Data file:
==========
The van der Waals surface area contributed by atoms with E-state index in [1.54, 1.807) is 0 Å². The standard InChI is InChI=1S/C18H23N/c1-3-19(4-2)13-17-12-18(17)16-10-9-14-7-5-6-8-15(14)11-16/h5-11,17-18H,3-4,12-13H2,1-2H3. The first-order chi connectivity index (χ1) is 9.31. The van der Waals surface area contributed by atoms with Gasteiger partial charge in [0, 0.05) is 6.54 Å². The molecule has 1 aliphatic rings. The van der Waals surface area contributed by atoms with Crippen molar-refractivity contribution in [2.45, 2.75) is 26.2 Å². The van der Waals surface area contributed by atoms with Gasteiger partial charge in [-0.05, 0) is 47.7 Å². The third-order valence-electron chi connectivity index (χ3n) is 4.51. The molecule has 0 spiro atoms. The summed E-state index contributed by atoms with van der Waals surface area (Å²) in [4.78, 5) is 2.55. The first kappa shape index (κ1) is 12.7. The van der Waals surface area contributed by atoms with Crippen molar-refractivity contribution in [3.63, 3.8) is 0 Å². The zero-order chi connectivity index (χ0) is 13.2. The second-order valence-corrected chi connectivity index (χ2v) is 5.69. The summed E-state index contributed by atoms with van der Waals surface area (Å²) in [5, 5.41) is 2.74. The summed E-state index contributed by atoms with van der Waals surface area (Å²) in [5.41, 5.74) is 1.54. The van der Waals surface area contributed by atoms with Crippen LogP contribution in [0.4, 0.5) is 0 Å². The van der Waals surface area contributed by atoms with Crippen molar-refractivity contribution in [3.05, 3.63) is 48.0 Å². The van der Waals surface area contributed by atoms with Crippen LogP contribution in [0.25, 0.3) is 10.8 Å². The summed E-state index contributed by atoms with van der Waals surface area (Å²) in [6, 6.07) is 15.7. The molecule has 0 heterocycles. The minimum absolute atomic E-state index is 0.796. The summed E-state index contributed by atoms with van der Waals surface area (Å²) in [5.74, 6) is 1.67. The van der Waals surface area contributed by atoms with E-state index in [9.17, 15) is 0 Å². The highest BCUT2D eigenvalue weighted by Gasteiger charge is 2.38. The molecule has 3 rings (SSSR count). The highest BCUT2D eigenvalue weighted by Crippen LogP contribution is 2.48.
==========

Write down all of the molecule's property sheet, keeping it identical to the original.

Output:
The van der Waals surface area contributed by atoms with E-state index in [1.54, 1.807) is 0 Å². The standard InChI is InChI=1S/C18H23N/c1-3-19(4-2)13-17-12-18(17)16-10-9-14-7-5-6-8-15(14)11-16/h5-11,17-18H,3-4,12-13H2,1-2H3. The first-order chi connectivity index (χ1) is 9.31. The van der Waals surface area contributed by atoms with Gasteiger partial charge in [0, 0.05) is 6.54 Å². The molecule has 1 aliphatic rings. The van der Waals surface area contributed by atoms with Crippen molar-refractivity contribution in [2.45, 2.75) is 26.2 Å². The van der Waals surface area contributed by atoms with Gasteiger partial charge in [-0.05, 0) is 47.7 Å². The third-order valence-electron chi connectivity index (χ3n) is 4.51. The molecule has 0 spiro atoms. The summed E-state index contributed by atoms with van der Waals surface area (Å²) in [4.78, 5) is 2.55. The first kappa shape index (κ1) is 12.7. The van der Waals surface area contributed by atoms with Crippen molar-refractivity contribution in [3.63, 3.8) is 0 Å². The zero-order chi connectivity index (χ0) is 13.2. The second-order valence-corrected chi connectivity index (χ2v) is 5.69. The summed E-state index contributed by atoms with van der Waals surface area (Å²) in [5, 5.41) is 2.74. The summed E-state index contributed by atoms with van der Waals surface area (Å²) in [5.41, 5.74) is 1.54. The van der Waals surface area contributed by atoms with Crippen LogP contribution in [0.4, 0.5) is 0 Å². The van der Waals surface area contributed by atoms with Crippen molar-refractivity contribution in [3.05, 3.63) is 48.0 Å². The van der Waals surface area contributed by atoms with Crippen LogP contribution in [0.25, 0.3) is 10.8 Å². The summed E-state index contributed by atoms with van der Waals surface area (Å²) in [6, 6.07) is 15.7. The molecule has 0 heterocycles. The minimum absolute atomic E-state index is 0.796. The summed E-state index contributed by atoms with van der Waals surface area (Å²) in [5.74, 6) is 1.67. The van der Waals surface area contributed by atoms with E-state index in [9.17, 15) is 0 Å². The highest BCUT2D eigenvalue weighted by Gasteiger charge is 2.38. The molecule has 3 rings (SSSR count). The highest BCUT2D eigenvalue weighted by Crippen LogP contribution is 2.48.